|Ben Martin (University of Sussex)|
|12 Oct 2017 (Thursday)|
|4:00 - 5:00 pm|
IAS1038, 1/F, Lo Ka Chung Building, Lee Shau Kee Campus, HKUST
With the field of innovation studies now half a century old, the occasion has been marked by several studies looking back to identify the main advances made over its lifetime. Starting from a list of 20 advances over the field’s history, this lecture sets out 20 challenges for coming decades. The intention is to prompt a debate within the innovation studies community on what are, or should be, the key challenges for us to take up, and more generally on what sort of field we aspire to be. It is argued that the empirical focus of our studies has failed to keep pace with the fast changing world and economy, especially the shift from manufacturing to services, the increasingly urgent need for sustainability, and the need for innovations that diminish rather than exacerbate inequality. Moreover, the very way we conceptualise, define, operationalise and analyse ‘innovation’ seems somewhat rooted in the past, leaving us less able to grapple with other less visible or ‘dark’ forms of innovation.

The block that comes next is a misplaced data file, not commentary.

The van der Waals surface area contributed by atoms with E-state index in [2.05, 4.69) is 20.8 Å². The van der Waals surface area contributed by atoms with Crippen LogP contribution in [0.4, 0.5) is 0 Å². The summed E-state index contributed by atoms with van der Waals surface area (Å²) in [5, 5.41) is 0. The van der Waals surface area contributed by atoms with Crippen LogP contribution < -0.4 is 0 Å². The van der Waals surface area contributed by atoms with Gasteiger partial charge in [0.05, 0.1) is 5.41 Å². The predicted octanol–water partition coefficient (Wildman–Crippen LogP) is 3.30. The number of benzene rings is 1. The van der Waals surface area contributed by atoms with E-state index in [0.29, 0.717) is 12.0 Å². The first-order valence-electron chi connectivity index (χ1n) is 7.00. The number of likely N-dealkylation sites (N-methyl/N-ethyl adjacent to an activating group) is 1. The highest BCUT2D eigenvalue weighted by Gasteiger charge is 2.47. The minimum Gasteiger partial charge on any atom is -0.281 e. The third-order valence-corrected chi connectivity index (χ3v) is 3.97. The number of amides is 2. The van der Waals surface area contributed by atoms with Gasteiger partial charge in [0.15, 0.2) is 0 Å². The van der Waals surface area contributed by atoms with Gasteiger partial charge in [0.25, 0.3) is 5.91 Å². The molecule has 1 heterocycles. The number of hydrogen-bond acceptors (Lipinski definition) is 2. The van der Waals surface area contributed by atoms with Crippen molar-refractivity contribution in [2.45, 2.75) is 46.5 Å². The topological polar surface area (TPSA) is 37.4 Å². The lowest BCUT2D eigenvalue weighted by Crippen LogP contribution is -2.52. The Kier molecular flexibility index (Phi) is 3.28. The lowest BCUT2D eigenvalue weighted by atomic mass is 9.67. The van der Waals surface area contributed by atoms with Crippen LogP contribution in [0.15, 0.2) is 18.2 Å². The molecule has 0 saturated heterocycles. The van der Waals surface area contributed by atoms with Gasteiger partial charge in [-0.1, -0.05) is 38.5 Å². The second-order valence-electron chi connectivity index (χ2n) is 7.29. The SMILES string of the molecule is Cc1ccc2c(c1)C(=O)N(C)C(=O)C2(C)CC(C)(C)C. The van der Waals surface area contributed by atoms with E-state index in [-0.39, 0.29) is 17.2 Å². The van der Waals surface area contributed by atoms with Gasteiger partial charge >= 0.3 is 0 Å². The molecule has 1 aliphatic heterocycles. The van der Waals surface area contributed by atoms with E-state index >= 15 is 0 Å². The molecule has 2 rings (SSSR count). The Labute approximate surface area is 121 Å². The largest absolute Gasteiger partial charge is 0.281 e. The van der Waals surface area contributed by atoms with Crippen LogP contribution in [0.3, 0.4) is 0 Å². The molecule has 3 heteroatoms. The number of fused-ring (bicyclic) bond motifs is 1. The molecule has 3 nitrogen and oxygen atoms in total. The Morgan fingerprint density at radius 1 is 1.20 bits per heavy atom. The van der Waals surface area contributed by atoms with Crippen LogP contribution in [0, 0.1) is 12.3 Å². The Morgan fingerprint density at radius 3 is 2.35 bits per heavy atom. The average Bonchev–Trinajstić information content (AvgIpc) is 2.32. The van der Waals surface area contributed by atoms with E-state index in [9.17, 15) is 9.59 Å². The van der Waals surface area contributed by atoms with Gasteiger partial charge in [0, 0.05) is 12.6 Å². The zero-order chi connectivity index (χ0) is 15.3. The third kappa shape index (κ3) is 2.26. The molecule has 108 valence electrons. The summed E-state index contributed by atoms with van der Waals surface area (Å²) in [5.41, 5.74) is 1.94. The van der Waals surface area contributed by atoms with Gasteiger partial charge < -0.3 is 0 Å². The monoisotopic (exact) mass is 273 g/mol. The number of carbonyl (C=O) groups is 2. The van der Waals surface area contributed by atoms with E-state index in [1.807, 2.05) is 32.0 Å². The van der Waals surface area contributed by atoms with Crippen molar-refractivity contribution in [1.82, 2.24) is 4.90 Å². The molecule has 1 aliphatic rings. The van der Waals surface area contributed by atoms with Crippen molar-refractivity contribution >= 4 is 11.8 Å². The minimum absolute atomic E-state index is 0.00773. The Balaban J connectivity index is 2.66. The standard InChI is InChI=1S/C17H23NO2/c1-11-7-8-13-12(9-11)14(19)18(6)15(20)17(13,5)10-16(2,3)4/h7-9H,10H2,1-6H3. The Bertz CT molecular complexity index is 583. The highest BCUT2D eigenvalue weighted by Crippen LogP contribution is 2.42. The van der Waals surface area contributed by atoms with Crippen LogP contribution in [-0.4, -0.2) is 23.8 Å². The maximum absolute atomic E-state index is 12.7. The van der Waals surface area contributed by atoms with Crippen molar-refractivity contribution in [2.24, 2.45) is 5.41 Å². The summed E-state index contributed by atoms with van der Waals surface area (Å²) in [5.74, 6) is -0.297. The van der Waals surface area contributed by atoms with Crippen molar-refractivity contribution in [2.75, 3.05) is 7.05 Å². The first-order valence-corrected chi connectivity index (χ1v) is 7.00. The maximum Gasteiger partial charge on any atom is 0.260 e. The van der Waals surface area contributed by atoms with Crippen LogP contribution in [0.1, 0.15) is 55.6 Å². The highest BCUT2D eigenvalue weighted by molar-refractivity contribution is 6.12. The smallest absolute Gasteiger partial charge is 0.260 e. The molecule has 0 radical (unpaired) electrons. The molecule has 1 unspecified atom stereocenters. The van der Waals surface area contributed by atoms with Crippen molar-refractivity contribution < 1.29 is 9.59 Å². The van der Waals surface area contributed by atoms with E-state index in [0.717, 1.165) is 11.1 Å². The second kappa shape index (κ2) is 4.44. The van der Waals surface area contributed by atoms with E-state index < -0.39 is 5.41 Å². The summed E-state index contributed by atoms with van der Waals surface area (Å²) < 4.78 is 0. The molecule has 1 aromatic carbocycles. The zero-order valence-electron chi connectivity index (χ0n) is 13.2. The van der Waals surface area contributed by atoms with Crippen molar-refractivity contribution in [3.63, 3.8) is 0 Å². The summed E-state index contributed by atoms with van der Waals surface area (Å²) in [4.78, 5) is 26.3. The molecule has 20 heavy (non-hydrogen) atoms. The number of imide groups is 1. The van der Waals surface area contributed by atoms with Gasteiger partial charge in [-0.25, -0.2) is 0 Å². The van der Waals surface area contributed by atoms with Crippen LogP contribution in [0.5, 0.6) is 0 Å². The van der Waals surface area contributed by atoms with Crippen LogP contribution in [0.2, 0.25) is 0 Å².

Ben Martin is Professor of Science and Technology Policy Studies at SPRU, where he served as Director from 1997 to 2004. He is also an Associate Fellow at the Centre for Science and Policy (CSaP), and a Research Associate at the Centre for Business Research, Judge Business School, both at the University of Cambridge. He has carried out research for over 30 years in the field of science policy. He helped to establish techniques for evaluating scientific laboratories, research programmes and national scientific performance. He also pioneered the notion of ‘technology foresight’. More recently, he has carried out research on the benefits from government funding of basic research, the changing nature and role of the university, the impact of the Research Assessment Exercise, and the evolution of the field of science policy and innovation studies. He had also published several papers on research misconduct. Since 2004, he has been Editor of Research Policy, and he is also the 1997 winner of the de Solla Price Medal for Science Studies.
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